Contributed by Mrs Tanya Draheim

Photo credits: Tanya Draheim, Jolene Healy

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Busy Times for Hockey Players

8 September 2017

Hockey Awards

Last Saturday night the Toowoomba Hockey Association held their annual awards dinner. Congratulations to the following girls on their outstanding achievements.

Peppa Carter was named Toowoomba Under 13 Girls Team 1 Player of the Year.

  • Ella White was Runner-up to Player of the Year in the Toowoomba Under 15 Girls Team 1, Runner-up to Player of the Year in the Toowoomba U15 Girls Indoor Team 1, Runner-up to Player of the Year in the Toowoomba U18 Girls Team 1, and Runner-up Clive Berghofer Female Player of the Year.
  • Molly White was named Runner-up Toowoomba U18 Girls Team 2 Player of the Year.

This Saturday, Molly and Ella will both be representing their club in the A1 and A2 Women's Grand Finals.

In the first week of the school holidays, Ella White and Peppa Carter will be competing at the State U15 Hockey Championships to be held in Ipswich. Peppa will then travel to Perth for two weeks to compete in the Australian U13 Championships. Good luck, girls!

Grand finals

The Junior Hockey Grand Finals were held last Saturday at Clyde Park. Congratulations to the following Glennie girls who gave it their all in the competition.

  • In the Under 11 Girls competition, Caleiah Budd’s Norths team and Bianca Markham and Keira Nicholls’ Red Lions team drew in the Grand Final. Both teams were named joint Premiers.
  • In the Under 13 Girls competition, Peppa and Jazelle Carter (Norths) were Runners-Up in the Final after a penalty shoot out against Newtown. Olivia Bourke was in the winning Newtown team.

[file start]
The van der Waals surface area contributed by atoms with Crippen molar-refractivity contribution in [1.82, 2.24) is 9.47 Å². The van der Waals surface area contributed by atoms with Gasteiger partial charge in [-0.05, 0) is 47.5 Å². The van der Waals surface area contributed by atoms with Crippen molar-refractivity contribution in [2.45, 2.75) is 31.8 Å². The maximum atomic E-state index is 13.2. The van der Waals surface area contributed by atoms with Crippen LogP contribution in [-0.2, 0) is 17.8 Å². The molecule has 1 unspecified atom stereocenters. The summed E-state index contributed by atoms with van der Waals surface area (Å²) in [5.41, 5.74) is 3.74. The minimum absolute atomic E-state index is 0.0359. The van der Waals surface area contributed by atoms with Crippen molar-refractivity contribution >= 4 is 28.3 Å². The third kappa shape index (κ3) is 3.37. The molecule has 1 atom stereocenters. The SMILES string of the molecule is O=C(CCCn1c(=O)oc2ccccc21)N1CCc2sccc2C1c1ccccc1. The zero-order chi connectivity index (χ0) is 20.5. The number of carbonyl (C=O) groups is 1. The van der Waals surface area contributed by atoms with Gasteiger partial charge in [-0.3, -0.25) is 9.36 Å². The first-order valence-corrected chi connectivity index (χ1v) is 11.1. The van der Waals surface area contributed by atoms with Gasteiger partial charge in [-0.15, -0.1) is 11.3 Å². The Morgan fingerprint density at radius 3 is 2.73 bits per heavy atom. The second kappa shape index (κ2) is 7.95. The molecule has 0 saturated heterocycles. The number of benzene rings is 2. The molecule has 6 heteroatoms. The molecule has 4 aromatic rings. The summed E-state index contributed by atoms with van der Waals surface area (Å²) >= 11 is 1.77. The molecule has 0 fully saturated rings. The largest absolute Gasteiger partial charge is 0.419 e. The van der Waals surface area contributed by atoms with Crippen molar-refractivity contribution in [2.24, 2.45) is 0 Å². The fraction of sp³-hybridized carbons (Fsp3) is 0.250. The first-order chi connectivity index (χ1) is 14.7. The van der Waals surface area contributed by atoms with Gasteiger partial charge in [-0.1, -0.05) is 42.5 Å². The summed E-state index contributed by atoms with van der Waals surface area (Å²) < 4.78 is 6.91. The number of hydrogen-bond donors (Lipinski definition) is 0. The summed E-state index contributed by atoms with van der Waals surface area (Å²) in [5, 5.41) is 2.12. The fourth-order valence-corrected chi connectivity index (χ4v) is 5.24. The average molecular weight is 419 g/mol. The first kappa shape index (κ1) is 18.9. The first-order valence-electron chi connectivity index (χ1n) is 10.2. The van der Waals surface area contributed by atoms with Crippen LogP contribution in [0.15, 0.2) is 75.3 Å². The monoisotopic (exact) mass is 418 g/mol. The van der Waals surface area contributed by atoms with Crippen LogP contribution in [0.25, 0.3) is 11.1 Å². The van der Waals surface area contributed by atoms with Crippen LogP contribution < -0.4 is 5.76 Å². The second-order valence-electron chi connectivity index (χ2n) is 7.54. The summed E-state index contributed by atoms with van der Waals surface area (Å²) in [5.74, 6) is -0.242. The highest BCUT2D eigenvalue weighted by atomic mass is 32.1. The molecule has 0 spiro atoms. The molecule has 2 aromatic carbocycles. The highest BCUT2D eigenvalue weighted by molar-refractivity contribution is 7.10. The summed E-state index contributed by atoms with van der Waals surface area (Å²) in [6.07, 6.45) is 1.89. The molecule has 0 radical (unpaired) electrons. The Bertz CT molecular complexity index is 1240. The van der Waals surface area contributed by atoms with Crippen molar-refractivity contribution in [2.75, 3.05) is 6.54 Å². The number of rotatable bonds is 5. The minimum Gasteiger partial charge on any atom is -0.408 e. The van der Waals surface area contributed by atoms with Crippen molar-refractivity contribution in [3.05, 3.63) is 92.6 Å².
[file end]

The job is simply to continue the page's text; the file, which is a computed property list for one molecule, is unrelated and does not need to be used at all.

• In the J2 Girls competition, Paige Corke, Ellen Gall and Erin Geddes (Norths) won the J2 Grand Final after beating Red Lions in a penalty shoot out.

Great effort girls, well done.

Contributed by Mrs Susie White

Pictured are Molly White, Peppa Carter and Ella White

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Darling Downs Athletics

8 September 2017

Last Thursday and Friday, Glennie athletes travelled to Warwick for the annual Darling Downs Athletics Trials. Keeping with recent success at TSSS Athletics, the girls performed very well. The majority of girls qualified to represent the Darling Downs at the State Championships to be held early next term. There were a number of great performances across the two days including:

  • Anthea Moodie broke the Senior High Jump record. This record had stood for 31 years! The old record was set on the same date that Anthea's coach Rod Franke set the Senior Boys record. The record books now show that the master and the apprentice hold records at the same time!
  • Taleah McGrane won all four events she entered - a fantastic effort.
  • Chenille Nona-Yellub had never used blocks before this year and was running in joggers, but this didn't stop her from running the fourth fastest time in the 13 Years 100m. An outstanding effort.
  • A number of girls qualified for multiple awards including Anthea (5), Taleah (4), Emily Baartz (4), Charlotte Lindemann (4).
  • Shona Davidson ran personal best times in both the 100m and 200m. A great achievement on grass.

Thanks to Tanya Draheim, Lisa Cooper and Stacie Broom for their assistance across the two days. Thanks also to the large number of parents who attended and to our amazing coaches, Rod Franke and Tim Davies. Good luck to all girls who qualified for State Championships and to those of you representing Glennie at the Schools Knockout this weekend in Brisbane.

Contributed by Mr Brad Griffiths

Click here to view the photo gallery.